Russell Knox - $8,100 (40-1)

The No. 19-ranked golfer in the world at just $8,100? Yes, please! We pick this guy almost every week and can't figure out why he's always so cheap. He is 27th on tour in GIR and 28th in SGP, and his numbers go up on shorter courses. This is a short course.

Tier 3 Values

Pat Perez - $8,000 (40-1)

We will ride the hot hand, albeit one with a now surgically-repaired right shoulder. Perez is coming off a T3 last week at Kapalua. Before missing the Sony cut last year with that injury, Perez finished 17-8-9 the three previous years there.

Charles Howell III - $7,800 (40-1)

If there's a horse for the course, it's this guy. The only downside is: Everyone knows it, so you may want to bypass Howell for that reason alone. He's never won Waialae, but he's got a whopping six top-8 cashes. Last year, he was T13.

Harold Varner III - $7,800 (60-1)

Moving on to another "III," albeit one with much less experience at Waialae, Varner has played this course only once, and he tied Howell at T13 last year. The up-and-comer had the biggest win of his young career last month at the Australian PGA Championship. Somehow, he gets it done despite pretty lousy putting.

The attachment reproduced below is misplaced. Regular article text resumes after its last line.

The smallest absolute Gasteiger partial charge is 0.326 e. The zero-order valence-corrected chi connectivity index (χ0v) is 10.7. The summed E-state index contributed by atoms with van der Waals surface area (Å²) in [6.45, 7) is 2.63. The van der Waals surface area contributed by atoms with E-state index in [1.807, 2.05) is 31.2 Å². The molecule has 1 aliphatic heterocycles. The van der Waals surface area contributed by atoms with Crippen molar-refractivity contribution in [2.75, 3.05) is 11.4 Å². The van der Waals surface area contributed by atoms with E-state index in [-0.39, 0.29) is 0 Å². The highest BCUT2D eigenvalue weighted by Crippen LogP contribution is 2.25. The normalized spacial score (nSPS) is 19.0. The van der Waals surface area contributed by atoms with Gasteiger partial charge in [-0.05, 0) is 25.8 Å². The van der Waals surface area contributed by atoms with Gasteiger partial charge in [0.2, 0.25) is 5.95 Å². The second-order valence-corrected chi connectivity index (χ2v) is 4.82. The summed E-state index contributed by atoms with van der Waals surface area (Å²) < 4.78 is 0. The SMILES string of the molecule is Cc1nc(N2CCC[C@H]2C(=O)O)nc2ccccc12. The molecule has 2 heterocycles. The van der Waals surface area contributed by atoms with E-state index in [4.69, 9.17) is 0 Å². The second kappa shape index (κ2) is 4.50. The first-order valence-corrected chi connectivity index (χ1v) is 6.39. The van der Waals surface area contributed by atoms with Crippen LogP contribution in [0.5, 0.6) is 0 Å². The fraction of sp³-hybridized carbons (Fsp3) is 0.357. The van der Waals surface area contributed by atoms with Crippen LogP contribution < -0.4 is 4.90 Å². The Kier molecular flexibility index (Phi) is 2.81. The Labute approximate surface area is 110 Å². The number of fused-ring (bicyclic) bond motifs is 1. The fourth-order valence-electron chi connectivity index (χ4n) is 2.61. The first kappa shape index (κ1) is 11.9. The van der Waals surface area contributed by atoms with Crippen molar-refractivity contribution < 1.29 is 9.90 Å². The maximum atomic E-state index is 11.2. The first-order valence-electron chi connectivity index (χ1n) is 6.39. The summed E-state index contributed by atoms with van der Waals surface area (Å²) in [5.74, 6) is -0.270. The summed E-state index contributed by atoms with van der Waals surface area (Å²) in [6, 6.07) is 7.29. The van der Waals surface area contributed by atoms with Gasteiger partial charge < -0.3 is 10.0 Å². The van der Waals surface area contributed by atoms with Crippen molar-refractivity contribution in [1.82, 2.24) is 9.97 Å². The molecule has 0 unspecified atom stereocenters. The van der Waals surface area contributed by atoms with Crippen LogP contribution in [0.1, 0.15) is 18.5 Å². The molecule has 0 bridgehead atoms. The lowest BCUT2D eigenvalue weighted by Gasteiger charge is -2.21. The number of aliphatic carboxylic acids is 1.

Chris Kirk - $7,700 (50-1)

Before missing the cut last year, Kirk totaled five straight cashes, including top-5s in 2013-14. He really is among the most hit-or-miss guys around: fantastic play one week and a disinterested look the next. But he had a terrific fall season, with three top-10s while riding strong putting and GIR, and decent proximity. Here's another golfer whose odds are not aligned with his DK price.

Zac Blair - $7,600 (Field, 4-1)

Blair hit maybe the shot of the year on the PGA Tour last year at Waialae, a 275-yard 3-wood to 10 feet for an eagle try on 18. He needed to make the putt to reach the playoff and did not, but he still posted a strong third-place finish – and that was a year after a T6. Blair is among the shortest hitters on Tour, so much so that he's at a real disadvantage on some courses. This isn't one of them. His odds also are out of whack with his DK price, but unlike the other golfers, not in a good way.